Cooking for the Ronald McDonald House

i need to buy Pregabalin March 26, 2010

A 13-year old girl whizzes by me in her wheelchair and parks herself next to my sister, who is slicing pieces of butternut squash. Her eyes are wide and as she carries on about her dream to one day become a chef, I notice bags of liquid attached to her chair. This girl — precocious, animated, curious — goes on to explain that she’s fed through a feeding tube. It’s a sobering reality, a hot, jostling slap in the face. But I’m not at the Ronald McDonald House to get sentimental. I’m here to cook.

We’re making dinner for 85 people tonight and all of them are in need of a square meal. In most cases, they’ve spent the day over at Children’s Hospital getting care for a sick family member. Many of them have traveled across the country to be here. Several of them have traveled across the world. They’re tired, they’re worried, they’ve been put through the grinder. And right now, they’re hungry.

Years ago, when my mom was battling cancer, neighbors used to funnel through our house with casseroles and pies of every flavor. It was never about the food to us back then — it was about the connection. It wasn’t chicken pot pie, it was compassion. I’ll never forget the comforting, nourishing impact of homemade food from friends who were reaching out during a difficult time.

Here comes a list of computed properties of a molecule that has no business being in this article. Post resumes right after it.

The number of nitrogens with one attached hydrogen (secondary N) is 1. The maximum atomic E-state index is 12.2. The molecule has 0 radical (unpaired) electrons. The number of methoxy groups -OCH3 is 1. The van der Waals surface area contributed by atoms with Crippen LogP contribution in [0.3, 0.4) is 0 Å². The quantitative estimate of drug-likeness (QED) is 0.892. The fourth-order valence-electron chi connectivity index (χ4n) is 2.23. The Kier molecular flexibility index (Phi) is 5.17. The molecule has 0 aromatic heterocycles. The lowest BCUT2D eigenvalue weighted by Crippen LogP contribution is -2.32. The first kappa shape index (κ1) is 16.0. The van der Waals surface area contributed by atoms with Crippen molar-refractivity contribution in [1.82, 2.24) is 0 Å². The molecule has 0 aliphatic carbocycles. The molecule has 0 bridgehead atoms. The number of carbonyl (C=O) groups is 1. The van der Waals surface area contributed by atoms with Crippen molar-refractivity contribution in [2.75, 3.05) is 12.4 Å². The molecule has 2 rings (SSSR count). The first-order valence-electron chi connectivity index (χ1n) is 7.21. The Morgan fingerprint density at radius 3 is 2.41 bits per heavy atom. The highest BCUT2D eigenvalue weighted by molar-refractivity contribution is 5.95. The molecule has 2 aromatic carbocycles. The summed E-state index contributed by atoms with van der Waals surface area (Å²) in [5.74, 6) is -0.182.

But tonight, at the Ronald McDonald house, connecting through food is on everyone’s mind. 10 volunteers fan out in a well appointed kitchen with individual gas burners, ovens and sinks. Armed with recipes, ingredients and a heap of good will, we begin preparation for a homemade, Thursday night meal.

Over the course of two hours, we power through a few kinds of pasta, some roasted butternut squash, smoked pork shoulder, a few casseroles and a bunch of cookies. And by six o’clock, families are lined up at the buffet station ready to go.

Watching them pile plates full of food is a warm and fuzzy moment. We can’t solve the big problems in their life but we can feed them a good meal. If we’re lucky, maybe we can even remind them that they’re not alone.

For anyone interested in cooking at the Ronald McDonald house, here’s some details to get you started. Scroll down to the bottom for contact information.

Ronald McDonald Volunteer Specifications

  • Each group can have a maximum of 15 volunteers.
  • If providing a week-day dinner or a weekend meal, prepare enough food for 125 people.
  • If providing a week-day brunch or lunch, prepare enough food for 75 people.
  • When providing a salad, prepare enough salad for approximately 25 people only.
  • Breakfast is served at 9 am, brunch at 10:30 am, Sun- Monday lunch at noon, Sat. lunch at 1:00 and dinner at 6 pm. All meals may not be offered every day.

To volunteer, contact Lisa Davis at 513-636-2760 or email ldavis@rmhouse.org. Click here for more information.

{ 1 comment… read it below or add one }

Kate March 28, 2010 at 1:31 pm

Thanks so much for sharing this great opportunity. Volunteering is so important to my mission, and I appreciate other folks who find it rewarding and an important way to give back. Lots of people have difficulty finding a volunteer assignment that takes advantage of their talent – this is a perfect pairing for you :)

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